Tuesday 17 September 2019

Dell Ireland boss: how I learned that business jargon is not all bad

Dell's new Ireland country manager outlines some of the challenges the tech giant is facing. He also assures Adrian Weckler that saying one is "passionate about transformation" can mean something solid.

Dell-iberate: Country manager Mark Hopkins faces challenges including Brexit
Dell-iberate: Country manager Mark Hopkins faces challenges including Brexit

Adrian Weckler technology editor

Think of the longest -standing multinational tech companies in Ireland - it really comes down to just five or six that have deep roots.

Apple, Intel, IBM and Microsoft are certainly there.

And then there's Dell. The company once as closely associated with Limerick as Tim Cook's iPhone firm is with Cork, or Intel is with Leixlip, has been in Ireland for 28 years.

But while Dell EMC employs around 5,000 people here, Dell Technologies actually has 6,000 people in Ireland under all of its umbrella firms, including VMWare and Pivotal.

That makes whoever runs the company one of the bigger country managers around.

Northern Irish boss Mark Hopkins has just assumed that mantle, after former chief Aisling Keegan took a step up to become vice president and general manager of consumer and small business for Dell in Europe.

Hopkins has spent most of the last 20 years going from big company to big company. A seven-year stretch in Microsoft was followed by eight years in British Telecom before joining Dell less than two years ago.

Aside from their sheer size, I put it to him that all three tech and telecom giants are known for their highly repetitive levels of business jargon.

Hopkins is no stranger to jargon, as one of his first Dell pronouncements illustrated.

"As emerging technologies accelerate the pace of change within all sectors, there's a significant opportunity to help drive business transformation and generate real results for customers here in Ireland," he said soon after he got the job.

I can't resist asking him whether he's 'passionate about transformation'.

"Absolutely," he says with a grin.

Is this a real answer or a wink?

Moreover, is business jargon a particularly Dell thing?

"I think sometimes within the industry we can be guilty of using jargon," he says. "But I think the sentiment behind that is very real. I think the opportunity is there, certainly in the last four to five years. I've never seen anything like the pace of change that we're currently seeing. And I think genuinely that the opportunity is there for the companies to…"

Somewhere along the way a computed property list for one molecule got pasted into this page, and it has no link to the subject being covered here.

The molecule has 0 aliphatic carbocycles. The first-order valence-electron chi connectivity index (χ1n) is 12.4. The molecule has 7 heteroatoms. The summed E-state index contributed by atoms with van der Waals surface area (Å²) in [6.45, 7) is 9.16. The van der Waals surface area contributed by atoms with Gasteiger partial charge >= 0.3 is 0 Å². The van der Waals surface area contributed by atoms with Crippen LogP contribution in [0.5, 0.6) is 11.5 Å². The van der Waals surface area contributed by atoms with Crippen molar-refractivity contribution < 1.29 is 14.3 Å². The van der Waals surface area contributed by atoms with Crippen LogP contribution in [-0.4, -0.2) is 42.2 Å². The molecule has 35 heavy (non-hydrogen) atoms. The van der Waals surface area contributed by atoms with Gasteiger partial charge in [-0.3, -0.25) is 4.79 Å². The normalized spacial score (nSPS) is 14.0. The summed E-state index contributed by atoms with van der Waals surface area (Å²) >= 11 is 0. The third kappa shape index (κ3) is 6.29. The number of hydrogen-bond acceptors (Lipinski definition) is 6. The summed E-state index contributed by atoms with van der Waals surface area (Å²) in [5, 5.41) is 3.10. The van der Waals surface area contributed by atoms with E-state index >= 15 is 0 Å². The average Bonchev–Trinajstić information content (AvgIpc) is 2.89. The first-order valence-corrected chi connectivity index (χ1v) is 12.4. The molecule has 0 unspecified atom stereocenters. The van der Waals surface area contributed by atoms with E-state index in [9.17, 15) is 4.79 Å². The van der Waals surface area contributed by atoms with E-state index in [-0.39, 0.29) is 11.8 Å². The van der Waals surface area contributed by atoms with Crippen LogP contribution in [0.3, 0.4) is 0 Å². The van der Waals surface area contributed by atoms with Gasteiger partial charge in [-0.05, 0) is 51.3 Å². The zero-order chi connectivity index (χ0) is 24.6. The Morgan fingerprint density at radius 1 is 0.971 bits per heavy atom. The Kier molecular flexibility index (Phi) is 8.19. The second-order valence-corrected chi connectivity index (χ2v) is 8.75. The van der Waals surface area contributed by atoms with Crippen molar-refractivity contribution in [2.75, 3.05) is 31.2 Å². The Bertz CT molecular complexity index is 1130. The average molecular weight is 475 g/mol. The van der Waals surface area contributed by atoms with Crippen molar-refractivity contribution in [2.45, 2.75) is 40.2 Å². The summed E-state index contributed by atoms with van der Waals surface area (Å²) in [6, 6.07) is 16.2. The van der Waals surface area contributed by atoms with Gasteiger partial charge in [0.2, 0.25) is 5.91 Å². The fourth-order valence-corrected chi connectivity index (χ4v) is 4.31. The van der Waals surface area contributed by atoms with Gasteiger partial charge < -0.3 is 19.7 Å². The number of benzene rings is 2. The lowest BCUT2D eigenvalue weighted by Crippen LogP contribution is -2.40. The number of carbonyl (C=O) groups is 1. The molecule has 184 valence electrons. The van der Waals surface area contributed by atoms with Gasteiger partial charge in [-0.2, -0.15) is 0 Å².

At this point I cut him off, aware that we're straying into the danger zone. I'm not sure whether Hopkins' answer is a clever parody or a real point.

What is real is the challenge Hopkins faces for Dell to stay on top. It is still managing the after-effects of a megamerger with VMWare.

In Ireland, that has meant consolidation and transfers between some of the businesses.

The most recent accounts for 2018 show this in action. Dell Direct, which handles sales and support in Cherrywood, saw employee numbers slide to 936 from 1,107.

But Dell Products, which is involved in the sales and distribution of Dell technology around Europe, saw staff numbers increase to 919 from 846 in the same period.

And there are other moving parts.

"Some of those are company transfers," says Hopkins. "As we continue to evolve to the new structure that was set up three years ago, you'll see transfers from one side to another side. But we still have the same size numbers. We're actually growing in Ireland."

Hopkins faces other issues common to some of the big tech firms here.

Because the company is run as an all-island (and pan-European) firm, a no-deal Brexit means serious potential problems.

Put simply, the transfer of data in and out of the UK from Ireland could be legally problematic and open to sudden disruption if challenged.

Is Dell ready for this?

"Planning has been ongoing for some time," he says.

"As an international company, we've got options from a supply-chain point of view. We're set up so that if we need to get goods and products moved around between the UK and Ireland, we can do that. But every company's going to have to look at that and turn to the customers, the markets that they serve and have their own contingency plans."

Standard contractual clauses, likely to be leaned on by many companies after October 31st, may only be a temporary reprieve.

Hopkins has other things on his agenda. He takes a particular interest in education and technology's role in it.

Does this mean selling Dell kit into the sector?

"It's more in terms of the research and development functionality that we have here," he says. "It's something I'm very passionate about, making sure that we open that up and not just from a selling point of view. It's making use of the collaboration and the skillsets that we have in Ireland and beyond, to open that up to the research and development sector. Look at things that we're doing with the University of Limerick, opening up our AI, virtual reality and augmented reality research."

Hopkins references the University of Ulster, too.

"That's not a 'sell to' activity," he says.

"That's something we bring to life and actually help the research and collaboration between government, academia and industry. Because none of us can do it alone."

To listen to the full interview with Mark Hopkins, download or stream The Big Tech Show podcast from iTunes, Spotify, Soundcloud or Independent.ie/podcasts.

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